Gambian’s Ministry of Health and Social Welfare has announced plans to mobilize health workers, voluntary groups, students to conduct a massive sensitization on cancer to mark World Cancer Day, on 4th February.
According to the Director of Health Promotion and Education of the Ministry, Momodou Njai, the event will be observed locally with a march pass from the new National Assembly Building to the Arch 22nd in Banjul, aimed at sensitizing the general public on the prevalence of cancer and to seek fund for the main Cancer Unit at the Edward Francis Small Teaching Hospital in Banjul.
According to a statement delivered by Njai during a press briefing at the Central Drug Stores in Kotu, media campaign has been launched with airtime on electronic media and newspaper publication to disseminate the information leading to the day.
He said cancer is a dangerous disease and its existence in the country is a concern to the health sectors hence the need to sensitize the public on the preventive measures.
The Gambia has a National Cancer Registry (NCR) which was established in 1986 to record data on the pattern of cancer occurrence in country. It is remarkable amongst cancer registries in Africa in achieving a broad coverage, including a substantial proportion of the rural population, thus providing an unbiased description of the cancer profile in the population and an unparalleled opportunity to study cancer occurrence and outcome in a low-income country in sub-Saharan -Africa.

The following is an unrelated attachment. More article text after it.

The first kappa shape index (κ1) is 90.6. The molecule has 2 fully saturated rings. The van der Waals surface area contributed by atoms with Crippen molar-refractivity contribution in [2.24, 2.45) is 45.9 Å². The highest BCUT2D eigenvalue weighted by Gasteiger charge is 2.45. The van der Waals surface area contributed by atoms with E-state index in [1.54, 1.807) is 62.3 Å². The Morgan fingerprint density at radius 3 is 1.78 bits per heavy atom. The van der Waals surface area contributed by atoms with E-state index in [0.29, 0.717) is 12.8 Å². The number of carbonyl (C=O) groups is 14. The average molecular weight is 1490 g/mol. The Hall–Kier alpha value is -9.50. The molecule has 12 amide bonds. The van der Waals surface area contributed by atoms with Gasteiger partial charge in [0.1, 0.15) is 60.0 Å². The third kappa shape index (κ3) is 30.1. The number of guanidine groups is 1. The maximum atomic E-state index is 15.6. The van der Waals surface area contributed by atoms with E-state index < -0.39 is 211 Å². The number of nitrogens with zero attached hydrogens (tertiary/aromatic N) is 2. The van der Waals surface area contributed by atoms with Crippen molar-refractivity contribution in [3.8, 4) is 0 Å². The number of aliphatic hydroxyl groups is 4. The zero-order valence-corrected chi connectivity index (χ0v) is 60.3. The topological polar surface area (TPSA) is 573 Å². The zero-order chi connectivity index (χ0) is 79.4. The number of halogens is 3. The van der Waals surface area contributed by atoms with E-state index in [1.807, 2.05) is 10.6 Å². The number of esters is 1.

Population-based cancer registries such as the GNCR play a key role in cancer control by providing the means to plan, monitor and evaluate the impact of specific interventions. The data generated by the GNCR demonstrated just how prevalent liver cancer is in this region and stimulated a substantial number of additional research collaborations on liver and other cancers of importance in the population. These included extensive investigations of the role of aflatoxin and its interaction with HBV infection in the etiology of liver cancer and, more recently, studies on breast cancer.
The high coverage and quality of the data from the GNCR also permitted one of the rare studies of cancer survival in an African population, showing just how poor the outcomes were compared to high-resource countries.
The GNCR is a model of how investment in the cancer registry infrastructure, aimed at collecting quality data on cancer in low- and medium income countries, provides not only vital information on the cancer burden but also stimulates fresh ideas to investigate the causes and prevention of the common cancers in a region.